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Tracey Moffatt, Björk, 2005 (detail)

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New Art in Australia
June 28 - July 11, 2006

Floating in the South Pacific, Australia and its artists are out of reach for most art aficionados outside the continent. But with Aussies such as Tracey Moffatt and Ricky Swallow expanding awareness by emigrating abroad, and curators like Charlotte Day showing off talent internally, exposure and appreciation of Australian art is on the rise. Currently, the Biennale of Sydney, which runs through August, is luring international crowds down under to see fresh local talent, in addition to exciting new artwork from Southeast Asia, New Zealand, and the Middle East. We discuss the standout artists at the Biennale, and spotlight an innovative feminist from Oz, installation ingénue Sally Smart. Then, looking beyond the artscape of Australia, we review new exhibits by Los Carpinteros and Can Altay as they subvert the familiar with peculiar sculptures and ad hoc Turkish minibars.



  The Whitney celebrates its anniversary with Full House, Views of the Whitney's Collection at 75. Loosely organized around transformative moments in American art, Full House proposes an active conversation between the present and the past, offering new perspectives on the last 75 years while flashing forward to the museum's next chapter.





Lauder's $135 Million for Klimt
(Washington Post, June 20)
Cosmetics titan and Neue Galerie founder Ronald Lauder paid $135 million, the highest amount ever reported paid for a painting, for a 1907 Gustav Klimt portrait of Adele Bloch-Bauer. The painting was one of five Klimts awarded to Bloch-Bauer's niece, 90-year-old Maria Altmann, following a protracted restitution battle between the Austrian government and the family, who argued that the works had been stolen by Nazis in World War II. In 1998 Hubertus Czernin, a Viennese journalist looking into the dispute, was able to find the documents that broke open the case, leading to a US Supreme Court ruling that Altmann could sue the Austrian government in the US. Some have wondered whether the record sale will mean that the other four Klimts will be sold, while others have questioned whether Lauder's purchase was worth its hefty price.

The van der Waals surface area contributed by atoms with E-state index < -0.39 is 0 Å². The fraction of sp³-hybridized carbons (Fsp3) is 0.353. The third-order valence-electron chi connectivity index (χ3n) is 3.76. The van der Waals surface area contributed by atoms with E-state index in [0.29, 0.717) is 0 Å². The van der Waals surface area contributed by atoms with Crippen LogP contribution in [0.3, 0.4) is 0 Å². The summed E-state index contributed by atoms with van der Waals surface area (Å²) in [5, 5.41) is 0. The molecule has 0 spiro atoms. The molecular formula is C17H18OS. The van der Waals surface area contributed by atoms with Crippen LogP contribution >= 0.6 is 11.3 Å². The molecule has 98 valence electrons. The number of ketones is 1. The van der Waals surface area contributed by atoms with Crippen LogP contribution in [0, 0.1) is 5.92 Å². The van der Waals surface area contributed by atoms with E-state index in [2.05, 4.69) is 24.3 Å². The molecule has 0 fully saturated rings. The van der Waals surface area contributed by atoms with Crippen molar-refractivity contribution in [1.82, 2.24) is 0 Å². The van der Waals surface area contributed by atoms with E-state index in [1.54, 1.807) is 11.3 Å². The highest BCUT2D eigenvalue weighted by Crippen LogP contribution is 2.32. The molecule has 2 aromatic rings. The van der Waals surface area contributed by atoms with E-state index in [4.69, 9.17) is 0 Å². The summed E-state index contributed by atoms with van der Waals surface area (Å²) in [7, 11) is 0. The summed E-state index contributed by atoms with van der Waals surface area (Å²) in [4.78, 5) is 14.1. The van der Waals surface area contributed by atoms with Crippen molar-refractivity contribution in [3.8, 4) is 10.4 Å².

Hirst the Artist and Businessman
(The Guardian, June 20)
A new profile of one-time Young British Artist Damien Hirst finds him at age 41 a significant landowner, art collector, employer of 65 people, and, according to ArtReview magazine, the most powerful person in the art world. Given that some of his most famous work involves segmented animals preserved in formaldehyde, it's not entirely surprising that Hirst thinks a great deal about death, and he struggles with coming up with new ways to present his work. The article states that Hirst is making the world's most expensive artwork — a platinum sculpture of a human skull, encrusted with 8,500 diamonds — as well as continuing to make photorealist paintings, even though his first exhibition of these works was critically drubbed in New York last spring.

P.S.1 Hosts "Iron Artist" Competition
(New York Times, June 12)